Court of Appeals of Arizona, First Division, Department B
Not for Publication – Rule 111, Rules of the Arizona Supreme Court
Appeal from the Superior Court in Maricopa County Cause No. CR2010-165072-001 The Honorable Randall H. Warner, Judge
Thomas C. Horne, Attorney General Phoenix by Joseph T. Maziarz, Acting Chief Counsel, Criminal Appeals/Capital Litigation Section and W. Scott Simon, Assistant Attorney General Attorneys for Appellee.
James J. Haas, Maricopa County Public Defender Phoenix by Mikel Steinfeld, Deputy Public Defender Attorneys for Appellant.
MAURICE PORTLEY, Judge.
¶1 Defendant Joseph Andrew Davy appeals his conviction and sentence for attempted armed robbery, a dangerous felony. He asserts the trial court erred by giving a flight and concealment instruction to the jury. For the following reasons, we affirm.
FACTUAL AND PROCEDURAL BACKGROUND
¶2 The victim left his house to go to church on Sunday morning, December 12, 2010. Davy, wearing a ski mask, gloves and dark clothing, demanded the keys from the victim, and attacked and repeatedly hit the victim with a hammer. The victim, however, was able to wrestle free. Davy ran away after a truck pulled up and the man inside started to intervene. While the other person in the truck was calling 911, the man from the truck watched the assailant flee and later described him as wearing a black hooded sweatshirt, black beanie, and camouflage pants.
¶3 A police officer subsequently located Davy, clad in a t-shirt and shorts, in an alley in the victim's neighborhood. The officer observed that Davy was carrying a partially open backpack containing a camouflage-patterned material and asked Davy if he could search the backpack. Davy consented, and the officer found a black ski mask, black sweatshirt, camouflage pants, a white baseball cap, a hammer holder, a knife, gloves, a gun, and a stun gun. Subsequently, a forensic scientist found Davy's DNA on the pants' waistband and white baseball cap. The scientist also found the victim's DNA on the pants and on a clip attached to the pants.
¶4 Davy was indicted, tried, convicted, and sentenced for attempted armed robbery. Davy now appeals.
¶5 Davy contends that the court erred by giving a flight or concealment instruction over his trial objection. He argues that the instruction was an impermissible comment on the evidence, relieved the State of its burden of proof, and was unnecessary. We review the decision to give a jury instruction for an abuse of discretion and "consider the jury instructions as a whole to determine whether the jury received the information necessary to arrive at a legally correct decision." State v. Dann, 220 Ariz. 351, 363-64, ¶ 51, 207 P.3d 604, 616-17 (2009).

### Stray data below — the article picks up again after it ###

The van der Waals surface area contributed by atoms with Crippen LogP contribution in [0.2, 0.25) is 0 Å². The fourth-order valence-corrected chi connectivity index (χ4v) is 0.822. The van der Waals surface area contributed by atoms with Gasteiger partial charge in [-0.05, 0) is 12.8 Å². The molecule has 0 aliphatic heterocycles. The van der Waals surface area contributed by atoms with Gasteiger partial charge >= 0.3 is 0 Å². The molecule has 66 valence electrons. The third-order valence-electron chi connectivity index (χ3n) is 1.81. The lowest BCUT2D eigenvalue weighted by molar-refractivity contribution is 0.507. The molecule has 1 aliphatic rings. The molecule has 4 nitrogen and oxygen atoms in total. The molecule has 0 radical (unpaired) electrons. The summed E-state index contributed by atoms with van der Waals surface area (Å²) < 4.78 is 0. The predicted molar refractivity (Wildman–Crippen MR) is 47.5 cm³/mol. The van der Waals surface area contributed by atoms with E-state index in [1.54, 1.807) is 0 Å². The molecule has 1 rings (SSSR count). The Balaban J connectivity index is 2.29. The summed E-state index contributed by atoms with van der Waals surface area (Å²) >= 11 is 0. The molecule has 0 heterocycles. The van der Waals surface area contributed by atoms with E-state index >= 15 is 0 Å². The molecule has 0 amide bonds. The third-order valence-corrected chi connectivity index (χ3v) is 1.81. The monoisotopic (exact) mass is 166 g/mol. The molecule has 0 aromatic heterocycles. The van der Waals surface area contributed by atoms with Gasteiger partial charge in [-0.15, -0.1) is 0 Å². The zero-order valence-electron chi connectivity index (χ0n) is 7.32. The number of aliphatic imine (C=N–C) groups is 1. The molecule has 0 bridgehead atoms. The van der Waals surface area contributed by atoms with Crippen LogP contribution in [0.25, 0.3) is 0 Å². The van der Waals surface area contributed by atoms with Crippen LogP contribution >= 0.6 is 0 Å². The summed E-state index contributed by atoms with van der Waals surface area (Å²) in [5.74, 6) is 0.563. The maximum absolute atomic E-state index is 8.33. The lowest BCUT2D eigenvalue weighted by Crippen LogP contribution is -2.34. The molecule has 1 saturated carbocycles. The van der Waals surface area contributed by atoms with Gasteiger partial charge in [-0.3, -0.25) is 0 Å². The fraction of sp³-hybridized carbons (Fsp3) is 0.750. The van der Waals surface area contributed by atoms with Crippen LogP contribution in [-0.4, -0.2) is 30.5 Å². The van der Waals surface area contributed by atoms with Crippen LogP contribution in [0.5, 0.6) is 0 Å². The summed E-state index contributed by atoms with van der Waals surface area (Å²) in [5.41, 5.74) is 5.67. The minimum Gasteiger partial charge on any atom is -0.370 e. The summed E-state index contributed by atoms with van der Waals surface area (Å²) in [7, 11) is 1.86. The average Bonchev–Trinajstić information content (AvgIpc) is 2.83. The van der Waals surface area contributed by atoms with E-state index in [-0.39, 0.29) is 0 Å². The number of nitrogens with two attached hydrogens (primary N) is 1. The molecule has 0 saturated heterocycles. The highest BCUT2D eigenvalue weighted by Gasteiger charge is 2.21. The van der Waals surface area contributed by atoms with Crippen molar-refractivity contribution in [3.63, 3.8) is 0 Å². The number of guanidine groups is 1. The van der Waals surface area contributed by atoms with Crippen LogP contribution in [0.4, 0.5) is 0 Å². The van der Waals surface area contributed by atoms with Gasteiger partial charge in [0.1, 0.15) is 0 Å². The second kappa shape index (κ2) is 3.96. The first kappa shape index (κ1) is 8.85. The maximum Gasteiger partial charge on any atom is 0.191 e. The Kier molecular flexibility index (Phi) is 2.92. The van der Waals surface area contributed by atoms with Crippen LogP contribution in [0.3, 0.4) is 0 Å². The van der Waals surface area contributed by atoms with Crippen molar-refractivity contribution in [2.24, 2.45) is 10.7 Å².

¶6 A flight or concealment instruction is proper if there is "evidence of open flight, as upon pursuit, or concealment, and the manner of leaving the scene . . . reveal[s] a consciousness of guilt." State v. Celaya, 135 Ariz. 248, 256, 660 P.2d 849, 857 (1983). Because "[t]he key inquiry is whether the defendant engaged in some type of eluding behavior designed to camouflage his participation in a crime, thus manifesting a consciousness of guilt, " State v. Cutright, 196 Ariz. 567, 570, ¶ 12, 2 P.3d 657, 660 (App. 1999), disapproved of on other grounds by State v. Miranda, 200 Ariz. 67, 22 P.3d 506 (2011), a flight or concealment instruction is proper despite a defendant's alternative explanation for his flight or concealment so long as the evidence supports a consciousness of guilt. See State v. Hunter, 136 Ariz. 45, 49, 664 P.2d 195, 199 (1983).
¶7 Here, the two people in the truck who stopped to intervene saw a man, generally matching Davy's description, run from the crime scene while wearing what appeared to be a backpack. The police found Davy in a nearby alley, wearing only a t-shirt and shorts, sweating, and carrying a backpack. The backpack, which Davy told the arresting officer was his, contained clothing matching the description of the attacker's clothing. After ...